Youth unemployment has created “a generation at risk” according to the International Labor Organization, with worldwide youth unemployment forecast to rise to 12.8 percent by 2018. But these headline figures do not necessarily tell the real story given the discrepancies among different parts of the world.
In the developed economies, the youth unemployment rate – unemployment among those aged 16 to 24- is approximately 18.1 percent. While the rate of Germany stands at 9 percent, those of the UK and the U.S. are 20 percent and 16 percent, while in Spain and Greece half of the young people are jobless.
Youth unemployment is highest in the Middle East and North Africa at 28.3 percent and 23.7 percent, respectively. By contrast, East Asia and South Asia have the lowest rates at 9.5 percent and 9.3 percent.
One may imagine that China – perhaps the world’s only economic powerhouse at this moment – would have a low youth unemployment rate. According to the official figures it does: youth unemployment stood at 4.1 percent in 2010. Yet this number must be taken with a grain of salt considering the Middle Kingdom does not use the internationally accepted metrics to measure such unemployment.
If we turn to other sources, the picture is rather different. For instance, a report prepared by the China Household Finance Survey in 2012 puts China’s youth unemployment at 8.1 percent. Others suggest that the rate to be as high as 20 percent.
Youth unemployment with Chinese characteristics
While the exact rate is up for debate, the underlying unemployment issue among the youth is not. Even though there is no specific data on the jobless rate of Chinese people in the 16 to 24 age group, the China Household Finance Survey suggests an unemployment rate of 9.6 percent for this age group. While this may not appear to be particularly high, a breakdown by education profiles reveals a worrying trend.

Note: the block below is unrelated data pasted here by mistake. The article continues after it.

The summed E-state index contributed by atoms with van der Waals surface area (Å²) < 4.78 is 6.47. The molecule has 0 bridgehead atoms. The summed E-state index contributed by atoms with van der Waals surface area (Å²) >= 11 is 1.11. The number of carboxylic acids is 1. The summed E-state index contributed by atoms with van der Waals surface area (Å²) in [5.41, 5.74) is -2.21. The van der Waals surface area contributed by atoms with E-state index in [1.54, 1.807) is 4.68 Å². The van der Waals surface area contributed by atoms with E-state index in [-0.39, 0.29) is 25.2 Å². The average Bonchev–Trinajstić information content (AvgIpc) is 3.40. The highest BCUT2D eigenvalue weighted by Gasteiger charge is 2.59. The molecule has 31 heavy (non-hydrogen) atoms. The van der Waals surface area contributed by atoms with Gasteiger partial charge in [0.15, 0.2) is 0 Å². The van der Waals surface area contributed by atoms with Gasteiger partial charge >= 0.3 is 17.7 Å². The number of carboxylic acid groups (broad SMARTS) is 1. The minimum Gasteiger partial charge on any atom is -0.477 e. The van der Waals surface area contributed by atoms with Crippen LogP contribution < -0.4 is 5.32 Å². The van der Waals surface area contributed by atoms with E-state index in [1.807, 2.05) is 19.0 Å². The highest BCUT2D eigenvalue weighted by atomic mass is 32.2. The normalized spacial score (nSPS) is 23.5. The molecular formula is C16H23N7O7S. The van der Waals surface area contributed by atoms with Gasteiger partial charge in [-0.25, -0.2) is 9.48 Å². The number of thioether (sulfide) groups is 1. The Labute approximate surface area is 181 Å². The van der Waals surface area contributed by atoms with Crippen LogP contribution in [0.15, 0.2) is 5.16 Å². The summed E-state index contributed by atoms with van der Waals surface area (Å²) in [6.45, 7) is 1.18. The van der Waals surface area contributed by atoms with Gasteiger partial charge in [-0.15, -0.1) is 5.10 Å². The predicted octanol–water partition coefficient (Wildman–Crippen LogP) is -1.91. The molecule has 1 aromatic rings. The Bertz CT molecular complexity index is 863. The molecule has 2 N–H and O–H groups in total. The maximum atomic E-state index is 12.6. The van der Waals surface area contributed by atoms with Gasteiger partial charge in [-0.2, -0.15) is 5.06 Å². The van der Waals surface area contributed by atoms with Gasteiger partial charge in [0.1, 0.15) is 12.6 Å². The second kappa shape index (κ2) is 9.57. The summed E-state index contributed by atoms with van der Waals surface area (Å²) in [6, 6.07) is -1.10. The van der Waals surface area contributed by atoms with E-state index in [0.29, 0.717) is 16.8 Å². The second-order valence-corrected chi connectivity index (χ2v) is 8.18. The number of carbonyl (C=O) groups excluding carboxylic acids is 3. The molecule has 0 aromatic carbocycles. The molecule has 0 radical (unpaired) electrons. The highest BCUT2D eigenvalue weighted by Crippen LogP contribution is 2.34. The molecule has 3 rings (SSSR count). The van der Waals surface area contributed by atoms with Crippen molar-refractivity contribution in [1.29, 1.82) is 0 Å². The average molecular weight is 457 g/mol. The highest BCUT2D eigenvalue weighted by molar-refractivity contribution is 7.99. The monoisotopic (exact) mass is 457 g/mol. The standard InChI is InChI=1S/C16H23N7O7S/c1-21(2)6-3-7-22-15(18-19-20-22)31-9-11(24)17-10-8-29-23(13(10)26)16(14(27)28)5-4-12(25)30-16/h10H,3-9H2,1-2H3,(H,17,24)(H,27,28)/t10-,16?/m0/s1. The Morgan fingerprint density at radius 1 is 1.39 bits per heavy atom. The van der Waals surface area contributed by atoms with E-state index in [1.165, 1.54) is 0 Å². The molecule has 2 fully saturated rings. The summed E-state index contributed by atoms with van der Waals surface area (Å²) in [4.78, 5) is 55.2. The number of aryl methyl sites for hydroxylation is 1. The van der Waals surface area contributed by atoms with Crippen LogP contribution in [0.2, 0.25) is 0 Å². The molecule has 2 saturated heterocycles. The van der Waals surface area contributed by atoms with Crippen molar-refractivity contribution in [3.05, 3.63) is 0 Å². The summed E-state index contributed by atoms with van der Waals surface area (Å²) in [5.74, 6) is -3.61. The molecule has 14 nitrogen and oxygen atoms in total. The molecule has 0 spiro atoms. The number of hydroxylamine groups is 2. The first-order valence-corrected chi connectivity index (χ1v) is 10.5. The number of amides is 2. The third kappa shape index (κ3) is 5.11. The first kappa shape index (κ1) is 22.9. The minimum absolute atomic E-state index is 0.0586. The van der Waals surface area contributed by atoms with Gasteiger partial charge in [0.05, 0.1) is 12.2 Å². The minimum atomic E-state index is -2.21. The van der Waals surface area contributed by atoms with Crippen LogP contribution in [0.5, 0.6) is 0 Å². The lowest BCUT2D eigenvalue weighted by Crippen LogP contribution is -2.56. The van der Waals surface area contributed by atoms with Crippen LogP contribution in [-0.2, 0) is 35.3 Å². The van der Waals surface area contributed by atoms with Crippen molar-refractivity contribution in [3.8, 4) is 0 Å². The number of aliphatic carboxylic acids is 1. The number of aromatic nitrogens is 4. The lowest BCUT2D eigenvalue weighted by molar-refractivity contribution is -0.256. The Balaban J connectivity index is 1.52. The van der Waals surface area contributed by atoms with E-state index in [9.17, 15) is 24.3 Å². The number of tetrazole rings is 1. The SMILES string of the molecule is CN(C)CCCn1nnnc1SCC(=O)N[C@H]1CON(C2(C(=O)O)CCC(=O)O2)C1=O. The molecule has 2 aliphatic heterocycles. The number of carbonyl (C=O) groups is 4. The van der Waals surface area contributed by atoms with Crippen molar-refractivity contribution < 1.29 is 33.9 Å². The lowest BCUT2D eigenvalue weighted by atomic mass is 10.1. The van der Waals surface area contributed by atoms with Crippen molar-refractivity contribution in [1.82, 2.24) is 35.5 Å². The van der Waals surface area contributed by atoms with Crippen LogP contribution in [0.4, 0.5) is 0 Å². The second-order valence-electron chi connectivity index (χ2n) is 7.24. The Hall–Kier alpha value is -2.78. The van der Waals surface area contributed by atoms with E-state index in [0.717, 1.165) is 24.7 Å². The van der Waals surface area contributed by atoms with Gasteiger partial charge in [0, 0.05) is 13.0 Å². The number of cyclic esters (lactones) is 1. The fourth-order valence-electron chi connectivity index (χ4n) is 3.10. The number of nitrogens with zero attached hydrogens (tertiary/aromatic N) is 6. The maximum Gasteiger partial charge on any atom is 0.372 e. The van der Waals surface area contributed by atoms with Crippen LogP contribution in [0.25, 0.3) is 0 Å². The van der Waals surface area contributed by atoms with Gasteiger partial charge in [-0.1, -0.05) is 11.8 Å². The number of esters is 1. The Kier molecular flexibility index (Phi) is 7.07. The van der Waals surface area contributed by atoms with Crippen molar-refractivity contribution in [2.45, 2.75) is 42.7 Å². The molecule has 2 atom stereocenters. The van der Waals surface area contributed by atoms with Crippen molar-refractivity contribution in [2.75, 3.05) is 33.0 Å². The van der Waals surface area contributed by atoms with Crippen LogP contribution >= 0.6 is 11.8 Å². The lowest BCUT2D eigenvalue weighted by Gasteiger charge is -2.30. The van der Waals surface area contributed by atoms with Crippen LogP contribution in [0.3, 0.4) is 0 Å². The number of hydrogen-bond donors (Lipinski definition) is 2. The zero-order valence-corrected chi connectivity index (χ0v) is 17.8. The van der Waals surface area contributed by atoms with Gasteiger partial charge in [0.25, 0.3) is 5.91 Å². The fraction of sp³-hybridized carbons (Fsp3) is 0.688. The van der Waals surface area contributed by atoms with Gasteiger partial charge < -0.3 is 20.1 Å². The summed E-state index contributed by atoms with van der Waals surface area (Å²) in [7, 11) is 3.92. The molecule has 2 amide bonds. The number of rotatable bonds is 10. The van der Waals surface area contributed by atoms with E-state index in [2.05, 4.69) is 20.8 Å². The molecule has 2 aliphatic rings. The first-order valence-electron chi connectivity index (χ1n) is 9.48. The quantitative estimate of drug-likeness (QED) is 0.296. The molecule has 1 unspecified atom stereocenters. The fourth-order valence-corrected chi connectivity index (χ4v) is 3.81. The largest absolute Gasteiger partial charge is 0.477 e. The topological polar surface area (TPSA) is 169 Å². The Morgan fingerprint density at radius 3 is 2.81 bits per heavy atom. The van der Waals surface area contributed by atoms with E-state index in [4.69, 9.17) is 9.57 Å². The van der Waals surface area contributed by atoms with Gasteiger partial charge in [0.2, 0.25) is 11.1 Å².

As shown in figure 1, those who are less educated are far more likely to be employed than those who are better educated. Put differently, there appears to be an inverse correlation between educational attainment and ease of finding employment, contrary to the U.S. and the UK where a higher level of education helps young people secure jobs.
This observation is perhaps not that surprising; China’s economic miracle has insofar been driven by three sectors: export-driven manufacturing, construction and large energy and capital intensive heavy industries dominated by the state, none of which offer large number of white-collar jobs suitable for university graduates.
By contrast, low-skilled workers with a primary and junior secondary education, especially young migrants from the rural China, can easily find jobs in the transportation, construction and catering industries. This is especially true in coastal provinces such as Guangdong and Fujian as well as major cities including Beijing and Shanghai. Indeed, currently these businesses are finding it tough to recruit and retain workers as demand is high and supply is low. This, in turn, has led to the continuing increase in wages.
This highlights a fundamental issue: youth unemployment in China is a structural rather than a cyclical problem – the country is not creating a sufficient number of high-quality positions to soak up its educated youngsters. Worse yet, the number graduates and the number of institutions of higher education have been on the rise over the past two decades. At the same time, most universities are more interested in pursuing revenue and growing themselves in size. The result is that there is little motivation to enhance the quality and the employability of their students.